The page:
A Welsh Government spokesperson said: “It is disappointing that doctors have voted for industrial action but we understand their strength of feeling about the 5% pay offer.
“While we wish to address their pay restoration ambitions, our offer is at the limits of the finances available to us and reflects the position reached with the other health unions for this year. Without additional funding from the UK Government, we are not in a position to currently offer any more. We will continue to press them to pass on the funding necessary for full and fair pay rises for public sector workers.
“We remain committed to working in social partnership with the British Medical Association and NHS Employers and we will jointly ensure that patient safety is protected during industrial action.”
Responding to the vote, Plaid Cymru spokesperson for Health and Social Care, Mabon ap Gwynfor MS, said: “Junior doctors have seen their pay eroded continuously and their pay is nearly a third less in real terms today than what it was fifteen years ago.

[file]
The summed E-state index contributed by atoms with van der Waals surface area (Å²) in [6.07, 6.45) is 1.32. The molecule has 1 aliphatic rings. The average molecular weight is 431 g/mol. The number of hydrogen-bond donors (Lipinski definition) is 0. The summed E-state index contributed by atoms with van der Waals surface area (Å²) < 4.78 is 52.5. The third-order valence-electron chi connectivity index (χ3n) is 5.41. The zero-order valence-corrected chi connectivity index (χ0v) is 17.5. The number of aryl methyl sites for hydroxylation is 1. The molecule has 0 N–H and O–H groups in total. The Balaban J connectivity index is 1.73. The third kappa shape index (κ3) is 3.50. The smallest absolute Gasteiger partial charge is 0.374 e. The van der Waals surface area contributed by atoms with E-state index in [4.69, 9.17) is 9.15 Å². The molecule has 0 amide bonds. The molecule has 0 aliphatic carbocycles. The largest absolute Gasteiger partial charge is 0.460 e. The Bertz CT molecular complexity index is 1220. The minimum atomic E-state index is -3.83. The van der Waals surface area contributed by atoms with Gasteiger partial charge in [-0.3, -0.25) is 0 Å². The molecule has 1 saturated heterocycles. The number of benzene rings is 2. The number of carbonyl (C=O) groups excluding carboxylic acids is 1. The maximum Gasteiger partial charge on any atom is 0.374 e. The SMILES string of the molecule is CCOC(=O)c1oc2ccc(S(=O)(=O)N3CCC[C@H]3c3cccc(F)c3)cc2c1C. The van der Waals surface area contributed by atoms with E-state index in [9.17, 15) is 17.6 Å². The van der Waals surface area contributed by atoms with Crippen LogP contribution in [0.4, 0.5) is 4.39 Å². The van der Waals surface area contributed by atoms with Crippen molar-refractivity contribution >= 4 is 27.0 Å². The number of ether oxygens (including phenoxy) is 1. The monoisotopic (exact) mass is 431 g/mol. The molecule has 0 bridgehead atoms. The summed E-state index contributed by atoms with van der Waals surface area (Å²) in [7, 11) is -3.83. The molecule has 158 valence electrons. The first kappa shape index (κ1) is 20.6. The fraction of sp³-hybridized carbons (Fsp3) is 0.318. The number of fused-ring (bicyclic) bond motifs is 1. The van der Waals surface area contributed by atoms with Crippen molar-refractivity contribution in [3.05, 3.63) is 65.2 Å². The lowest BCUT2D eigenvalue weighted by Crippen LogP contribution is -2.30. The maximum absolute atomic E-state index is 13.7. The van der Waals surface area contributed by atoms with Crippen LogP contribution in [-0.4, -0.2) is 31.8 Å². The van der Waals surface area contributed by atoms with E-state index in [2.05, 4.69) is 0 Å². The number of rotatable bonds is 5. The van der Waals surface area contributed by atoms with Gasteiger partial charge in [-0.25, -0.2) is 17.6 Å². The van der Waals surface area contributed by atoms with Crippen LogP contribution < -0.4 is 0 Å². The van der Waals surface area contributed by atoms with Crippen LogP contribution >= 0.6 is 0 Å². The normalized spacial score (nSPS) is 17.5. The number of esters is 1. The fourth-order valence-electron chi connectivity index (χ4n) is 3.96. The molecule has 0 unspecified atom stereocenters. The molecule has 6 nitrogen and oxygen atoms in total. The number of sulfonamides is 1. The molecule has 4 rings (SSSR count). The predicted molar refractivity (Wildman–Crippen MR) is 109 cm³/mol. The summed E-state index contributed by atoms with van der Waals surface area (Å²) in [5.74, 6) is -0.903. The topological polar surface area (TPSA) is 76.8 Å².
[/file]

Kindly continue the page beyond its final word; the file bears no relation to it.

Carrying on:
“The NHS is nothing without its dedicated workforce, and that workforce deserves to be renumerated properly and to have the right working environment in order to provide the best care that they can. With inflation still running at nearly 6%, a 5% pay offer is another cut in real terms, and it’s no surprise that BMA members have decided to take action.
“The decision to take industrial action is not one that they will have taken lightly, and it’s such a profound disappointment to see a Labour Government in Wales failing to grasp the seriousness of the situation.